Photography by Lauren Meranda
Unfinished Business: 21st Century Home Economics is a new exhibit at the Jane Addams Hull-House Museum charting the histories and present day stories of domestic workers and home economists. Through participatory experiences, activities, and multimedia installations, the exhibit invites viewers to not only recognize progress made by previous generations but also identify the areas within the movement where additional progress is needed today. The museum collaborated on the exhibit with multiple area artists and organizers including the Chicago Coalition of Household Workers, Frau Fiber, the Chicago Childcare Collective, the Academy for Global Citizenship, the Center for Urban Economic Development at UIC, Street Level Youth Media, and the Collective Cleaners. Gozamos was in attendance during the opening reception in December to interview collaborators and report on the exhibition.
Real Work and Real Workers
Lisa Thomas, a household worker organizer with the Latino Union of Chicago and Chicago Coalition of Household Workers, has over 21 years of experience as a domestic caregiver to the elderly. When asked about what she would like to see happen as a result of increased awareness to domestic labor working conditions brought about by local activist organizations and collaborative projects like Unfinished Business, Lisa says: “I just wish that things could change. That people can see this as real work and that these women and myself can be appreciated for the work we do.”
A truth voiced by many community organizers and advocates, the work done by women like Lisa is the work that allows all other work to be done. Nannies, caregivers, and housecleaners tend to the needs of children, the elderly and disabled, and households thereby freeing others within those households to go about their day unencumbered; allowing those individuals to work and earn. Yet, despite the critical function of domestic workers in our homes and economy, domestic workers in this country still lack standard protections afforded to other laborers. Elements on display in Unfinished Business: 21st Century Home Economics detail the state of domestic labor today both in personal and empirical terms.
The Work Yet To Be Done
Displayed in the Unfinished Business exhibit are domestic workers’ personal artifacts, and their startlingly honest narrative describes conditions that range from mildly uncomfortable to criminally abusive. Empirical validation that these conditions may represent the norm as opposed to the exception is also housed within the exhibit in the form of archives from a recently published groundbreaking national survey of domestic workers titled, Home Economics: The Invisible and Unregulated World of Domestic Work. According to the study, which was undertaken by the National Domestic Workers Alliance, DataCenter and Center for the Urban Economic Development at UIC, nearly a quarter of domestic caregivers are paid below minimum wage and about two-thirds of all domestic caregivers lack health insurance. Additionally, a majority of all domestic workers spend more than half their income on rent (60%), claim to have been injured on the job (64%), and indicate they’ve reported to work despite being injured or sick (66%). Those figures are higher for undocumented workers in comparison to both U.S. born and documented workers.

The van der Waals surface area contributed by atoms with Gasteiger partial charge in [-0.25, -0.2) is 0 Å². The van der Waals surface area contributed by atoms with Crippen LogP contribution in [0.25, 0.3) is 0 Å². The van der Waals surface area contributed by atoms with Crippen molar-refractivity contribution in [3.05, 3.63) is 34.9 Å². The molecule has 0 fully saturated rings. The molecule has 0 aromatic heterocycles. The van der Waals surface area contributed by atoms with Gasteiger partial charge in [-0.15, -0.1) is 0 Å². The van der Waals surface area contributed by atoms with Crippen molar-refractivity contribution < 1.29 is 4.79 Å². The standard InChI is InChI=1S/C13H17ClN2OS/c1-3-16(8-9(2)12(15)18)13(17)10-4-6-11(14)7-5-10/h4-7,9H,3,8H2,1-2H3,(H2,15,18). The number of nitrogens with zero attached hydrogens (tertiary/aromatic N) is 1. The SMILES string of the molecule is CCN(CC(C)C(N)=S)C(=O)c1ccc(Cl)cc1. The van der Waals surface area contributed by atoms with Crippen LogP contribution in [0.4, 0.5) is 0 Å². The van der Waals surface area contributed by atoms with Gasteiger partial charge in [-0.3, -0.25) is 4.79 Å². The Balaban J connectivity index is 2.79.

Community activist and household worker organizer, Myrla Baldonado was also in attendance during opening night. According to Myrla, one of the main ways concerned individuals could advocate for domestic workers is by supporting and getting the word out about the Domestic Worker Bill of Rights (as many domestic workers are excluded from the federal Fair Labor Standards Act). Passing legislation like the Domestic Worker Bill of Rights in Illinois would go a long way toward providing worker protections and fair wages, at least at the state level. Also, Myrla believes change can come from people learning to become better, kinder employers to their caregivers even without the law mandating it.
Then and Now
In addition to domestic labor, the exhibit also features multiple interactive installations on food and hunger, childcare, and craft and conscientious consumption. An audio station profile of a cafeteria worker at the Academy for Global Citizenship tells of current innovation in school lunch preparation and cooking. A history of childcare captured on children’s toy blocks provides a family friendly hands-on experience. One installation allows participants to use sewing machines from the early 1900s in the upcycling of used t-shirts into tote bags.
Among the historical artifacts on display are items from Mary Keyser, Jane Addam’s housekeeper. Keyser arrived from Addam’s family home at the Hull-House in 1889 and stayed there to serve as a caretaker at the settlement. In reference to an iron on display from Keyser, Myrla Baldonado shared: “Hers [Keyser] was the work that made things possible for Jane Addams. Yes, Jane Addams was brilliant, but imagine Jane Addams ironing her own clothes. Doing her own laundry -so long ago in the past. No washing machine! Could you imagine? I couldn’t imagine.”
About the Museum
On south Halsted at the UIC campus, the Jane Addams Hull-House Museum commemorates the original Hull-House settlement (1889-1963) founded by Jane Addams and her colleague, Ellen Gates Starr. The reform and advocacy work of Addams and her colleagues at the Hull-House impacted the lives of neighboring immigrant populations at the settlement location in Chicago and those of workers and immigrants nationwide. Addams was the first American woman recipient of the Nobel Peace Prize.
Unfinished Business: 21st Century Home Economics
Exhibit runs through August 2013
Location: Jane Addams Hull-House Museum, 800 S Halsted, Chicago IL
Museum Hours: Tuesdays-Fridays: 10am to 4pm and Sunday: Noon to 4pm
Contact number: 312.413.5353